Prison guards in Myanmar shot dead a political prisoner on Friday and injured more than 60 others – including eight seriously – after prisoners protested the beating of the victim a day earlier, H Talk Asia has learned.
The Pathein prison incident is the latest in a string of more than 15 violent crackdowns on protests by political prisoners – which authorities have described as “riots” – in the nearly two years since Myanmar’s military seized power in a coup.
On Thursday night, guards discovered a cellphone owned by Wai Yan Phyo, a prisoner of conscience who has served 28 years on unknown charges, sources at Pathein Prison and others who help political prisoners at the facility said.
After the discovery, guard Wai Yan Phyo – also known as Mae Gyi – and two other inmates dragged them out of their cells and beat them all night before bringing them back on Friday morning, the sources said.
Tun Kyi, a leading member of a rights group called the Former Political Prisoners’ Society, said when the three men explained to their fellow inmates what had happened to them and called for their release, the authorities refused, sparking a protest from other prisoners. The guards responded by beating the protesters and opening fire, he said.
“Around 9:30 a.m., police and prison personnel together restrained about 60 prisoners [angering other inmates]. Then there was shooting,” said Tun Kyi.
“Wai Yan Phyo was hit in the head by three bullets and died instantly. The main reason was that he was taken out [of his cell] because a cell phone was found in his possession and [the guards] tortured him all night,” he added.
Among the wounded were Pho La Pyae, Win Min Htet, Soe Yu Kyaw, Wai Zaw Lat, Aung Tun Myint, Kyaw Ye Aung, Ye Thway Ni and an eighth man who has yet to be identified, Tun Kyi said. The eight people are in critical condition, suffering from gunshot wounds and other injuries.
According to Tun Kyi, the sections in Pathein prison that house political prisoners are now under strict surveillance.
Later on Friday, the junta’s intelligence team issued a press release saying police and prison officials had “taken security measures to control a riot” at the complex, which “was started by inmates who were concerned about the investigation into a man with a mobile phone discovered inmates were upset.”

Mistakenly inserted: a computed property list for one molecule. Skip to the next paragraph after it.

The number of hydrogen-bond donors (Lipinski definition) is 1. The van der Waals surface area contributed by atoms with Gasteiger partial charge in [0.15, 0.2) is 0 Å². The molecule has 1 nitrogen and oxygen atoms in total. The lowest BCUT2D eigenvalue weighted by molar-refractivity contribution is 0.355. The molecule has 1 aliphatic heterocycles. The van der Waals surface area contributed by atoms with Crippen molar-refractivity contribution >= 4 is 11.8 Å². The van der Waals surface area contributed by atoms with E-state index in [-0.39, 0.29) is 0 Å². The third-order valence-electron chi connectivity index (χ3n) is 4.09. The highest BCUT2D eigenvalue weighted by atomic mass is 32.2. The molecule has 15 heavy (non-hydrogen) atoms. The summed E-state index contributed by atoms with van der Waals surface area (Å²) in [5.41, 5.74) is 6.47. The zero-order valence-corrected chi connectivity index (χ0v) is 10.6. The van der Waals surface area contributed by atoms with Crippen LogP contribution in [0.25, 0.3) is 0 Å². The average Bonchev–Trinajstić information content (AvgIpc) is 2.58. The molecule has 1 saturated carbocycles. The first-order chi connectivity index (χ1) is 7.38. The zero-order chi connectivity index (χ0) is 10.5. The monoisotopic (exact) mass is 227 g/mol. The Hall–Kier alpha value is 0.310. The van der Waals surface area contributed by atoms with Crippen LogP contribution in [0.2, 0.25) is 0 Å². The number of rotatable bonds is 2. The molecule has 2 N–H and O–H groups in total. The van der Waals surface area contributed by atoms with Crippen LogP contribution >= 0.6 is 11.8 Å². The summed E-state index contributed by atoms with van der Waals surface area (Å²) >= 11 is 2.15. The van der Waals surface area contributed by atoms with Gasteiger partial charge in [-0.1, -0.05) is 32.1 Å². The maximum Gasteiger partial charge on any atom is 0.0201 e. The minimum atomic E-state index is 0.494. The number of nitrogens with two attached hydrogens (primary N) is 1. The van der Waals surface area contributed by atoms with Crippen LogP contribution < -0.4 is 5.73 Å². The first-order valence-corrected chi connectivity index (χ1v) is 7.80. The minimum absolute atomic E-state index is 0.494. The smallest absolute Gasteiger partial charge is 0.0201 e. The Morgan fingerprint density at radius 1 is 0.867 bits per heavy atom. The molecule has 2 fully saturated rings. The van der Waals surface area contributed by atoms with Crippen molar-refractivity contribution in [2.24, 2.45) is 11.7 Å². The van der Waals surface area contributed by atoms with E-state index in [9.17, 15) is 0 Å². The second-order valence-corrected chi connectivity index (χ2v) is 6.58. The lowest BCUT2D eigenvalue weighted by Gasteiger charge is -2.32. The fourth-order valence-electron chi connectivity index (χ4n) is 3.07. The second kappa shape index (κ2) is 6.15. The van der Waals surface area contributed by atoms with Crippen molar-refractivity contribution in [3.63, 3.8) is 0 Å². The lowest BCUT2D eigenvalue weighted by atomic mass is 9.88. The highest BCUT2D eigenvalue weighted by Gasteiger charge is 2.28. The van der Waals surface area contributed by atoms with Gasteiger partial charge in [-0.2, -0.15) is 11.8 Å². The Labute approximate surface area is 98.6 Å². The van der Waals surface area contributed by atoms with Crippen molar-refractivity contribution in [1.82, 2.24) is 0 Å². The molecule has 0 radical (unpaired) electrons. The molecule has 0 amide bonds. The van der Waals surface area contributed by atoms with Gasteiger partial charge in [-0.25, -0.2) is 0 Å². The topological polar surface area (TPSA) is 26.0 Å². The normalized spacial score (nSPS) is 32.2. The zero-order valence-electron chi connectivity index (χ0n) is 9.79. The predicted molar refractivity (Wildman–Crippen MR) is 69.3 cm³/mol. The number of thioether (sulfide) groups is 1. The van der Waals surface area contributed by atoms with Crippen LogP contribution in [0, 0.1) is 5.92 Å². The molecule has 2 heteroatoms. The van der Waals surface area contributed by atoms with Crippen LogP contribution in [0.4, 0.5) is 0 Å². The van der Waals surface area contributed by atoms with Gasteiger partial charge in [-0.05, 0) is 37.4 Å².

The statement also blamed a “clash” between the two sides for the deaths and injuries. Two police officers and nine prison staff were also injured in the incident, it said.
In response to reports of the incident, the Assistance Association for Political Prisoners (Burma) of Thailand described the authorities’ treatment of Wai Yan Phyo and the two other inmates as “torture” and called it “a grave and flagrant violation of human rights”.
The scene at Pathein Prison in Myanmar’s Ayeyarwady region after prison guards killed one inmate and injured more than 60 on January 6, 2023. Photo credit: Military of Myanmar
Series of raids on the prison
In August, RFA learned that since the military coup, authorities in Yangon’s notorious Insein Prison, as well as Ohbo Prison, Tharrawaddy Prison, Kalay Prison, Pathein Prison, Bago Prison and Pyay Prison in Mandalay violent crackdown on at least 15 peaceful protests by political prisoners, based on analysis of local news reports and interviews with families of political prisoners.
Authorities killed at least seven prisoners in a single incident at Kalay prison in March last year, which residents in the area said was the result of a “crackdown on those protesting abuse” at the facility.
A former political prisoner at Insein Prison told RFA that Myanmar has a unique history of prison protests – with prisoners fighting military rule from within the prison walls.
After the junta executed four prominent activists in July – the first judicial executions in more than 30 years – prisoners on death row are experiencing renewed trauma and fear for their own fate, he added.
According to AAPP (Burma), authorities in Myanmar have killed more than 2,700 civilians and arrested nearly 17,000 others since the coup – mostly during peaceful anti-junta protests. While authorities have released around 3,500 people, nearly 13,400 have been sentenced to prison or remain in detention.
Translated by Kyaw Min Htun. Edited by Joshua Lipes and Malcolm Foster.